Senin, 16 Mei 2011

How to Replace Brake Pads on a Toyota Tundra

How to Replace Brake Pads on a Toyota Tundra

The Toyota Tundra employs an identical braking system to its smaller counterpart, the Tacoma. A four-piston caliper is used to contact the pads against the rotor. This design allows the pads to be replaced without removing the caliper. Replacing the rotors is usually recommended when replacing pads, but not always necessary. If the rotors were being replaced, then the caliper would have to be removed in order to access the rotor for removal and replacement.

Difficulty:
Moderate

Instructions

things you'll need:

  • Jack
  • Jack stands
  • Lug nut wrench
  • Hand pump (new)
  • Brake fluid (DOT-3)
  • Needle nose pliers
  • Straightedge screwdriver
  • Hammer
  • Small punch
  • Anti-seize compound
  • Metric socket set
  • Ratchet
  • Anti-squeal brake pad spray
  • Torque wrench
    • 1

      Remove 1/3 of the brake fluid from the master cylinder using a new, uncontaminated hand pump. Discard the old fluid and then replace the cap to the master cylinder.

    • 2

      Crack the front lug nuts 1/8 of a turn to loosen them using a lug nut wrench.

    • 3

      Lift the front of the Tundra with a jack--one side at a time--and then place the jack stands beneath the front axle (four-wheel drive) or lower control arms (two-wheel drive).

    • 4

      Maneuver the inside pin retaining clip from the small holes in pad retaining pins using a set of needle nose pliers. If the new pad set does not include this clip, you'll need to reuse it. Remove the anti-rattle spring (M-shaped spring) from the inside caliper housing using a screwdriver to unseat it. Once the upper slide is removed, you can then remove the clip.

    • 5

      Gently tap the pad retaining pins outward, employing a hammer and a small punch. Be careful with this procedure. In certain geographical locations, it is not uncommon for these pins to corrode and stick inside the calipers. Try not to mushroom the ends of the pins. It is highly recommended to replace these pins and not reuse the old ones--especially if they did not remove well from the caliper. Remove the anti-rattle spring from the upper pin once it's removed.

    • 6

      Remove one brake pad at a time and then replace with a new one before removing the other pad. Apply the new shim to the new pad, spray the backing plate and shim it with an anti-squeal brake spray. Allow the spray a couple of minutes to set. Use a hammer handle or equivalent to compress the two pistons on the side of the caliper from which you removed the pad. Compress slowly and evenly. One piston will try to come out if you're only compressing the other. (See Tips) When the pistons have retracted to make enough room for the new pad to fit inside, remove the other pad and replace by employing the same procedure.

    • 7

      Apply a coat of anti-seize compound to the new pins before installing. Replace the upper pin first, by aligning it through the caliper, the anti-rattle spring, the outboard pad, the inboard pad, the anti-rattle spring and then the other side of the caliper. Be sure to maneuver the pin to expose the hole for the pin retaining clip. Replace the lower pin and then install the pin retaining clip. Remove and replace the other side pads employing the same procedure.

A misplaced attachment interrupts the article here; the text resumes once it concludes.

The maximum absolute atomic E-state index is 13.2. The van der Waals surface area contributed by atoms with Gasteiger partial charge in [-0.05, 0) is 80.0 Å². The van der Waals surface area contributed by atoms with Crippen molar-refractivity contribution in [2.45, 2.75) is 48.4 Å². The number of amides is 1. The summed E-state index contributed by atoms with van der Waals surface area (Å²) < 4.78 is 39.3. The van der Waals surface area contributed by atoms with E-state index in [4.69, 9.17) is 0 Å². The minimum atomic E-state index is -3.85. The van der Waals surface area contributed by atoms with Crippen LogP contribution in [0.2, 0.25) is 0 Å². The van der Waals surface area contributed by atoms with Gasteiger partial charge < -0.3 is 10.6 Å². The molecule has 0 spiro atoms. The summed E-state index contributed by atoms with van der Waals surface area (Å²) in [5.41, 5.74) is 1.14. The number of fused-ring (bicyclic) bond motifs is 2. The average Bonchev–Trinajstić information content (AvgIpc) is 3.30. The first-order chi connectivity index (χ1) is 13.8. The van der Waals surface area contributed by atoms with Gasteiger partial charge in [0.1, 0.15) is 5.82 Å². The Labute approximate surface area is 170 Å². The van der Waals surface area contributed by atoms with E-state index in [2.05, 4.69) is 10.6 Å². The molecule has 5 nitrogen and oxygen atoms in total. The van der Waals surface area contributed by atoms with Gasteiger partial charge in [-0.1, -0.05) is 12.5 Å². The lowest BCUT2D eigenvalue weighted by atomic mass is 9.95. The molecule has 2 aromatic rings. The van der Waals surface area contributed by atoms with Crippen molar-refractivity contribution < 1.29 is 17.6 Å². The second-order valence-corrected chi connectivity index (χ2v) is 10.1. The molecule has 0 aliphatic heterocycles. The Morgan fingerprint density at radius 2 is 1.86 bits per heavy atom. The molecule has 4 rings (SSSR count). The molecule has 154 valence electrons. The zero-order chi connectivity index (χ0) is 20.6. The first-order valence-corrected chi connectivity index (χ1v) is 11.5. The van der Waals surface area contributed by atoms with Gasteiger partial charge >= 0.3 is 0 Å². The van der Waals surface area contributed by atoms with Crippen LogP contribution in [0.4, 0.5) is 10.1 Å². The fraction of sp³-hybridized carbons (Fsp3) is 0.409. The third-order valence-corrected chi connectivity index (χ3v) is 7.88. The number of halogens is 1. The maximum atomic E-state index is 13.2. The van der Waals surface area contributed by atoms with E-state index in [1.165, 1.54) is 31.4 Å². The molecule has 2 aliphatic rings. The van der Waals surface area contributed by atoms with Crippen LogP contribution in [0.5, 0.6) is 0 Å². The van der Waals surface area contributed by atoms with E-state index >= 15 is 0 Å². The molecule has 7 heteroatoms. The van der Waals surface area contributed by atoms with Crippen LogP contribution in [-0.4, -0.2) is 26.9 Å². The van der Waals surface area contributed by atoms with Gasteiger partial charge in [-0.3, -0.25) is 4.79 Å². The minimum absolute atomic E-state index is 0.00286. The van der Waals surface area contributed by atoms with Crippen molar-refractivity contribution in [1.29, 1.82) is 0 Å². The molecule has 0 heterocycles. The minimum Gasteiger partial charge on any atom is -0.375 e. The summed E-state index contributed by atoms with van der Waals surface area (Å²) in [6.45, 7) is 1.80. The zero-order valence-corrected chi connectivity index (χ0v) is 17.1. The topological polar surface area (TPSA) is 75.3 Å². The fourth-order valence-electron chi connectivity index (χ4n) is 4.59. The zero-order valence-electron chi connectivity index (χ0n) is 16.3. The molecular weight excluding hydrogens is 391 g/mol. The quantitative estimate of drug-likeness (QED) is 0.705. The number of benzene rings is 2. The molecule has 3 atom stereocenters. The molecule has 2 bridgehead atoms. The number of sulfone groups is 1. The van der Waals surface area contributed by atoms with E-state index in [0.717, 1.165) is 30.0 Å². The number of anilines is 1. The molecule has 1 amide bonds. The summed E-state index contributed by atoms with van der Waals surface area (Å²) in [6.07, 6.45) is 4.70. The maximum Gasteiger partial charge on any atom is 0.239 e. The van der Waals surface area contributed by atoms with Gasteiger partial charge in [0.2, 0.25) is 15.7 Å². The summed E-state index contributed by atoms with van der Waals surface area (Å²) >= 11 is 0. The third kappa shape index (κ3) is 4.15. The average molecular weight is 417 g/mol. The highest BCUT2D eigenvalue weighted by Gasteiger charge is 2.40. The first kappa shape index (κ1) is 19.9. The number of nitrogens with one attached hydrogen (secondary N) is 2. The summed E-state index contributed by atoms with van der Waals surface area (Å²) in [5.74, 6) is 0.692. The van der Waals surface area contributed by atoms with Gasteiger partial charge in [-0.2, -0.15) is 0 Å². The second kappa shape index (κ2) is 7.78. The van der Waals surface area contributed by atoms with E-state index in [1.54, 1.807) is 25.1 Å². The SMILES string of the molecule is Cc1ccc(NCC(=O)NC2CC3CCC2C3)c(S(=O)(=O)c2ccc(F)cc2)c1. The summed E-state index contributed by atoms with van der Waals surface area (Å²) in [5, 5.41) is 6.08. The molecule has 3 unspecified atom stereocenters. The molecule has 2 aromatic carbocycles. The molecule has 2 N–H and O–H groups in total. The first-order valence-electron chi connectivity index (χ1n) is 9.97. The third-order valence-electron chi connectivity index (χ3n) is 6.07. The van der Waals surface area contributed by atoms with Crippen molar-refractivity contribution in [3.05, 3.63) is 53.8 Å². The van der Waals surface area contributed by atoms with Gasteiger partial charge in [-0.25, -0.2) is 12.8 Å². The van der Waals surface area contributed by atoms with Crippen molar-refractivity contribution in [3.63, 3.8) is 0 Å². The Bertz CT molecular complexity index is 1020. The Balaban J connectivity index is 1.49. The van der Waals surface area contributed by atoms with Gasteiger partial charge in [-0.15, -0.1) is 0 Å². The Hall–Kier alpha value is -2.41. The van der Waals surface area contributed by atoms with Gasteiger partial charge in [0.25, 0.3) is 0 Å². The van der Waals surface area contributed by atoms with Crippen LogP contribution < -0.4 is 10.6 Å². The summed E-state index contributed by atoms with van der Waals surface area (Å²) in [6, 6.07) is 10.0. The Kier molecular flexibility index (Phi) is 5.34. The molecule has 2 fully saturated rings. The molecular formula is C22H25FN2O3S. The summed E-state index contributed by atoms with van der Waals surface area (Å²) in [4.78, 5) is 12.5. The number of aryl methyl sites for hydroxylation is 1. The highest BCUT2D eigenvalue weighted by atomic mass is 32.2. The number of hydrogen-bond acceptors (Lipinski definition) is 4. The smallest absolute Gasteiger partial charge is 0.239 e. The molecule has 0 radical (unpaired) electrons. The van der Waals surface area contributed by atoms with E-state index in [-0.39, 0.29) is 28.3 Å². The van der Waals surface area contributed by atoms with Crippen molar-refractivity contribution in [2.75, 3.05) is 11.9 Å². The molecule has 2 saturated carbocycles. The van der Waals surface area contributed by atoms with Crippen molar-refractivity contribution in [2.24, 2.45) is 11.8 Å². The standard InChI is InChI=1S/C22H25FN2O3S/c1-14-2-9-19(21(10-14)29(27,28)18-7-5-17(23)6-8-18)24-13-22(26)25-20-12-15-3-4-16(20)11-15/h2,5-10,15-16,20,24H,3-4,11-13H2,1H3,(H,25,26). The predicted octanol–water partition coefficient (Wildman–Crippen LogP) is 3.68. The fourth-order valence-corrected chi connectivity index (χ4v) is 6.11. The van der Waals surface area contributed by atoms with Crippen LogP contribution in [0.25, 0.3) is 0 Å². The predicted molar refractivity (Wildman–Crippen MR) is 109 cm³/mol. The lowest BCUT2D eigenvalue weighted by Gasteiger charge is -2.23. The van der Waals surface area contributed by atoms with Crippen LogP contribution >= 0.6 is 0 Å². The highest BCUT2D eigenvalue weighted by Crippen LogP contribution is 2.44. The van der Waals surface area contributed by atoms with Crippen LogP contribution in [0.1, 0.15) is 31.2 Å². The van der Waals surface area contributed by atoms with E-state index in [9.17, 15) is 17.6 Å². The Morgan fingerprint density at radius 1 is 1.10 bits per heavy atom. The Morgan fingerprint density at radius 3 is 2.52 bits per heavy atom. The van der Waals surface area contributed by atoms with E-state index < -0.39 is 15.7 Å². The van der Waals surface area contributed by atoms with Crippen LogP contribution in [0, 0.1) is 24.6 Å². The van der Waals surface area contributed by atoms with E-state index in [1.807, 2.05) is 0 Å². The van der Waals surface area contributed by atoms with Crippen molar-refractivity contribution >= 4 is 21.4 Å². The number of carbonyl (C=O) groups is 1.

• 8

      Replace the wheels and lug nuts and tighten the lug nuts snug to the wheel hubs. Lower the Tundra and then re-tighten the lug nuts alternately on the same wheel employing a torque wrench and a 21-mm socket. Set the wrench between 85- to 100-foot pounds. Pump the brake pedal several times until it feels firm. Recheck and adjust the brake fluid in the master cylinder. If necessary, only add new brake fluid to top off the cylinder.

Tips & Warnings

  • Many Toyota mechanics employ opening the bleeder screw before compressing the pistons inward on ABS equipped Tundras. This is to not purge the hydraulic brake fluid backwards which can damage the ABS system. While a controversy ensues as to whether or not this procedure is necessary--because you're only compressing two pistons at a time, and only enough to sit the new pad in--it will make the pistons compress much easier. If you're concerned with ABS equipped brakes, crack the bleeder screw open with a ratchet and a 10-mm socket. Place a small tube on the end of the bleeder screw and the other end of the tube into a bottle. Compress the pistons inward enough to fit the pads and then close the bleeder screw. Once both pads are installed, Open the bleeder screw again to purge any remaining air from the caliper. If the brake pedal does not firm after pad installation is complete, you'll need to bleed the front brake system until the pedal is restored.

  • Only use a new hand pump before placing it into the master cylinder. Any pump or siphon that has been used for any other petroleum-based product will cross-contaminate the brake fluid system and result in brake failure. Always use jack stands and never allow a hoisted vehicle to be supported by a jack alone.

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